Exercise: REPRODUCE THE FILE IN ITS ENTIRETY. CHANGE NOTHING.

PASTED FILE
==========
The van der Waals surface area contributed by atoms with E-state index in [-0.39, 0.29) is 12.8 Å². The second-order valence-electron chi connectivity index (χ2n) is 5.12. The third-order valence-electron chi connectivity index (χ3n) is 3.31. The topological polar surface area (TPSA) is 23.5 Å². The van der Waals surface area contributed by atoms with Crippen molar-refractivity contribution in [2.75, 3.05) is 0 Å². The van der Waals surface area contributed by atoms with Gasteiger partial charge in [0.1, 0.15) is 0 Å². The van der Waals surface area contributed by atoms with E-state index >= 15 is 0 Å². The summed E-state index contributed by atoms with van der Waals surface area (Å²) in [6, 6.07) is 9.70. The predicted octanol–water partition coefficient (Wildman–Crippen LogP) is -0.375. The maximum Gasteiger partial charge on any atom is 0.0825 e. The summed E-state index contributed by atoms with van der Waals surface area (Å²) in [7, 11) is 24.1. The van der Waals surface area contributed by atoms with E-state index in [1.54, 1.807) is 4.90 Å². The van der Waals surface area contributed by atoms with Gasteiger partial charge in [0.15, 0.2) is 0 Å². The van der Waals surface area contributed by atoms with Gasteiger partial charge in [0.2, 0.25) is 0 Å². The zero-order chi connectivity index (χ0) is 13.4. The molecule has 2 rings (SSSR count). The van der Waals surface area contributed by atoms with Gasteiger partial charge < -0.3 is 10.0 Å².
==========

The van der Waals surface area contributed by atoms with E-state index in [-0.39, 0.29) is 12.8 Å². The second-order valence-electron chi connectivity index (χ2n) is 5.12. The third-order valence-electron chi connectivity index (χ3n) is 3.31. The topological polar surface area (TPSA) is 23.5 Å². The van der Waals surface area contributed by atoms with Crippen molar-refractivity contribution in [2.75, 3.05) is 0 Å². The van der Waals surface area contributed by atoms with Gasteiger partial charge in [0.1, 0.15) is 0 Å². The van der Waals surface area contributed by atoms with E-state index >= 15 is 0 Å². The summed E-state index contributed by atoms with van der Waals surface area (Å²) in [6, 6.07) is 9.70. The predicted octanol–water partition coefficient (Wildman–Crippen LogP) is -0.375. The maximum Gasteiger partial charge on any atom is 0.0825 e. The summed E-state index contributed by atoms with van der Waals surface area (Å²) in [7, 11) is 24.1. The van der Waals surface area contributed by atoms with E-state index in [1.54, 1.807) is 4.90 Å². The van der Waals surface area contributed by atoms with Gasteiger partial charge in [0.15, 0.2) is 0 Å². The van der Waals surface area contributed by atoms with Gasteiger partial charge in [0.2, 0.25) is 0 Å². The zero-order chi connectivity index (χ0) is 13.4. The molecule has 2 rings (SSSR count). The van der Waals surface area contributed by atoms with Gasteiger partial charge < -0.3 is 10.0 Å².